During the New England Section meeting in May, 1991, Operation Skywatch pilots from the 99s First Canadian Chapter, Inc. presented a slide show on the Program to Section participants in order to assist pilots in Connecticut to establish an environmental surveillance program in that State.

From January 1981 to January 1994, a total of 1745 hours were logged by pilots from the First Canadian Chapter for Operation Skywatch flights.

Starting with the first surveillance flight in June, 1978, the Operation Skywatch Program has been the focus of considerable media coverage – TV, radio, newspapers and magazines. Due to this coverage, a scrapbook was started in 1978 and contains a narrative and pictorial history of our beginnings and our evolution.

In the fall of 1992, filming commenced on the production of a documentary on Operation Skywatch sponsored by Global TV. The documentary was completed in 1993 and it was an exciting undertaking for the First Canadian Chapter as the finished product is not only aired on TV, but copies distributed to schools and career centres to inspire young women to consider a career in aviation.

Recently, the 99s First Canadian Chapter, Inc. celebrated 33 years of service with the Operation Skywatch Program and is proud to have been the first chapter of The Ninety-Nines to participate in volunteer environmental aerial surveillance with a local government body. The program has provided our chapter pilots with the opportunity to combine their love of flying with a very worthwhile purpose – to contribute in a small but significant way to cleaning up our environment.

For more information about OPERATION SKYWATCH please contact:

Akky Mansikka at akkymansikka@hotmail.com

SKYWATCH FACTS

We cover Southern Ontario from Windsor, to Orillia, to Kingston – we have done flights as far as Timmins, Sault Ste. Marie, Sudbury and Ottawa. Skywatch operates year round, but the majority of flights take place in the summer.

Operation Skywatch main concern is safety – through our program we have provided our pilots with first aid and survival courses.

The Skywatch program further promotes women in aviation. The pilots gain satisfaction from combining their love of flying with cleaning up the environment. In l 993 the Operation Skywatch documentary aired on Global TV – copies are now in schools for environmental education and to inspire young women into aviation careers.

Operation Skywatch is composed of pilots from various backgrounds. We have flight instructors, corporate pilots, teachers, dispatchers and many others volunteering their time to keep Skywatch successful and safe. Our pilots are highly qualified and must pass a flight test to become a Skywatch pilot. The investigator from the Ministry of the Environment takes pictures of the necessary site either oblique photos through an open window or overhead using the vertical camera mount. This camera mount was designed to fit in the aircraft without interfering with the pilot’s controls. While the pictures are being taken, the pilots must do precision flying to maintain the appropriate heading and altitude to ensure continuity of the photographs.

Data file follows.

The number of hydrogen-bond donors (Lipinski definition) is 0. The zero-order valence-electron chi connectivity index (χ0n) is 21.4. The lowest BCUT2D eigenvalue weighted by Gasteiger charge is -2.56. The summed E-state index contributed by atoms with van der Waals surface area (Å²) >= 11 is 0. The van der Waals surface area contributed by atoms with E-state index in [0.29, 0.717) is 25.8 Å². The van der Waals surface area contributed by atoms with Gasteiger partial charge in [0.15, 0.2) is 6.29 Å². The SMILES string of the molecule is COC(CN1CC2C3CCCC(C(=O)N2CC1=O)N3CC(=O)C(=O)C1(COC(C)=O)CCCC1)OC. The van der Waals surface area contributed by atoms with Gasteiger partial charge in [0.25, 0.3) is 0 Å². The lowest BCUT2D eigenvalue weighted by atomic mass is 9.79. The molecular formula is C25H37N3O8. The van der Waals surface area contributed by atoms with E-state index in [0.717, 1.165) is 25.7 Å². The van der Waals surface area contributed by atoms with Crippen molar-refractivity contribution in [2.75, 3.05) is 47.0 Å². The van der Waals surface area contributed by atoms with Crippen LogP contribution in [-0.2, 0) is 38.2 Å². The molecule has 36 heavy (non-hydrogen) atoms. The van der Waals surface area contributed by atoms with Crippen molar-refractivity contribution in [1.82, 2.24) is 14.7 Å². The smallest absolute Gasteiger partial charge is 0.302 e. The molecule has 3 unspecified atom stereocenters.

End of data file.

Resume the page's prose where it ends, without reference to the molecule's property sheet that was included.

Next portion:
Before each flight the pilot discusses with the inspector where the sites are and what needs to be accomplished. We compare their topographical maps to our aviation maps. Weather is checked to make sure the ceiling and visibility are appropriate. Another main concern is the area surrounding the site. Are there any towers, hydra wires, hills or populated areas that will restrict how close we get during the photo shoot? Also if the site is in an airport control zone we need to co-ordinate our flight with air traffic control.

We use headphones and an intercom to communicate with each other during the flight. This helps the pilot hear the directions given by the inspector over the engine noise and air rushing through the open window, and still monitor radio communications. During each flight pilots use radio communications to report their position as well as listen to where other aircraft are. A visual look outside the aircraft must be maintained to ensure spacing from obstacles and other aircraft. We have never had an accident. Safety is our number one concern.

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Recruiting New Skywatch Pilots

  • Must be a member of the 99s
  • Must meet qualifications – Commercial Pilot’s license with a minimum of 1,000 hours
  • Pass a ground test and flight check conducted by Canadian Flyers.
  • Operating base is the Markham Airport.  MOE has a contract with Canadian Flyers.  The Ministry covers the cost of the flight.
  • The pilot is entitled to purchase a pair of quality sunglasses; Skywatch will reimburse up to $100 for the sunglasses. The pilot forwards the bill for the sunglasses to Denise Egglestone.
  • The Skywatch pilot is responsible for maintaining flight currency at Canadian Flyers (once every 60 days)
  • Further, the pilot can claim mileage fees; the claim for mileage can be hand-written or typewritten on a piece of paper, signed by the pilot, and submitted to Denise Egglestone
  • New Skywatch pilots can participate in Survival Courses, CPR Courses, and any other courses that are presented for Skywatch pilots
  • There are lockers where headsets, cushions, a first aid kit, and the latest Canada Flight Supplement are stored. A survival kit ise also available for long northern Skywatch flights.

An article was written by Akky Mansikka and published by COPA.